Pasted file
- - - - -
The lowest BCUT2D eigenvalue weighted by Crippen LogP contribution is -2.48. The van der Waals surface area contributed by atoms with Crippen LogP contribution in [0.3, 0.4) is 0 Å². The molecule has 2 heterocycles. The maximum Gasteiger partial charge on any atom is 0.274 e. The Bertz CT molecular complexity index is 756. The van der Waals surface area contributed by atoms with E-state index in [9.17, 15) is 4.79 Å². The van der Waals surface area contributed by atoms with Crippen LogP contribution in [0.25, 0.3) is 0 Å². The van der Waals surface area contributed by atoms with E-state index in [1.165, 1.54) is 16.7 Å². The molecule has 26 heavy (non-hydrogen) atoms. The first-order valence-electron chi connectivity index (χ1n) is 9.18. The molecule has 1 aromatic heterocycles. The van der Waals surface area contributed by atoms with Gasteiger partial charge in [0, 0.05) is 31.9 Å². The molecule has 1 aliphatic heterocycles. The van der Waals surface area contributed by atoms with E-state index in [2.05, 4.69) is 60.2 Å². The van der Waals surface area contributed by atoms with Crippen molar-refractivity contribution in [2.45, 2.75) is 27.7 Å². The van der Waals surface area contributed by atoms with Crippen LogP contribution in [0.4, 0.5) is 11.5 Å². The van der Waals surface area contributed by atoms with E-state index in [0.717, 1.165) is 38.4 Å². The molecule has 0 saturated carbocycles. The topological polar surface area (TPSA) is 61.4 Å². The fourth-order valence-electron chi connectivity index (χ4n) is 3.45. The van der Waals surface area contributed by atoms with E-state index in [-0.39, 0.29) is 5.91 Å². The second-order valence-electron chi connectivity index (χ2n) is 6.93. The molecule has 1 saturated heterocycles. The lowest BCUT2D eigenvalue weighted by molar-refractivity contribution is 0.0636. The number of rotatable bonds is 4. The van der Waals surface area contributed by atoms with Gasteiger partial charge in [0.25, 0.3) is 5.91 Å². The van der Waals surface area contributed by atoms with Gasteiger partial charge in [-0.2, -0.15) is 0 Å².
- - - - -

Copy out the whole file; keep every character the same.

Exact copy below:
The lowest BCUT2D eigenvalue weighted by Crippen LogP contribution is -2.48. The van der Waals surface area contributed by atoms with Crippen LogP contribution in [0.3, 0.4) is 0 Å². The molecule has 2 heterocycles. The maximum Gasteiger partial charge on any atom is 0.274 e. The Bertz CT molecular complexity index is 756. The van der Waals surface area contributed by atoms with E-state index in [9.17, 15) is 4.79 Å². The van der Waals surface area contributed by atoms with Crippen LogP contribution in [0.25, 0.3) is 0 Å². The van der Waals surface area contributed by atoms with E-state index in [1.165, 1.54) is 16.7 Å². The molecule has 26 heavy (non-hydrogen) atoms. The first-order valence-electron chi connectivity index (χ1n) is 9.18. The molecule has 1 aromatic heterocycles. The van der Waals surface area contributed by atoms with Gasteiger partial charge in [0, 0.05) is 31.9 Å². The molecule has 1 aliphatic heterocycles. The van der Waals surface area contributed by atoms with E-state index in [2.05, 4.69) is 60.2 Å². The van der Waals surface area contributed by atoms with Crippen molar-refractivity contribution in [2.45, 2.75) is 27.7 Å². The van der Waals surface area contributed by atoms with Crippen LogP contribution in [0.4, 0.5) is 11.5 Å². The van der Waals surface area contributed by atoms with E-state index in [0.717, 1.165) is 38.4 Å². The molecule has 0 saturated carbocycles. The topological polar surface area (TPSA) is 61.4 Å². The fourth-order valence-electron chi connectivity index (χ4n) is 3.45. The van der Waals surface area contributed by atoms with E-state index in [-0.39, 0.29) is 5.91 Å². The second-order valence-electron chi connectivity index (χ2n) is 6.93. The molecule has 1 saturated heterocycles. The lowest BCUT2D eigenvalue weighted by molar-refractivity contribution is 0.0636. The number of rotatable bonds is 4. The van der Waals surface area contributed by atoms with Gasteiger partial charge in [0.25, 0.3) is 5.91 Å². The van der Waals surface area contributed by atoms with Gasteiger partial charge in [-0.2, -0.15) is 0 Å².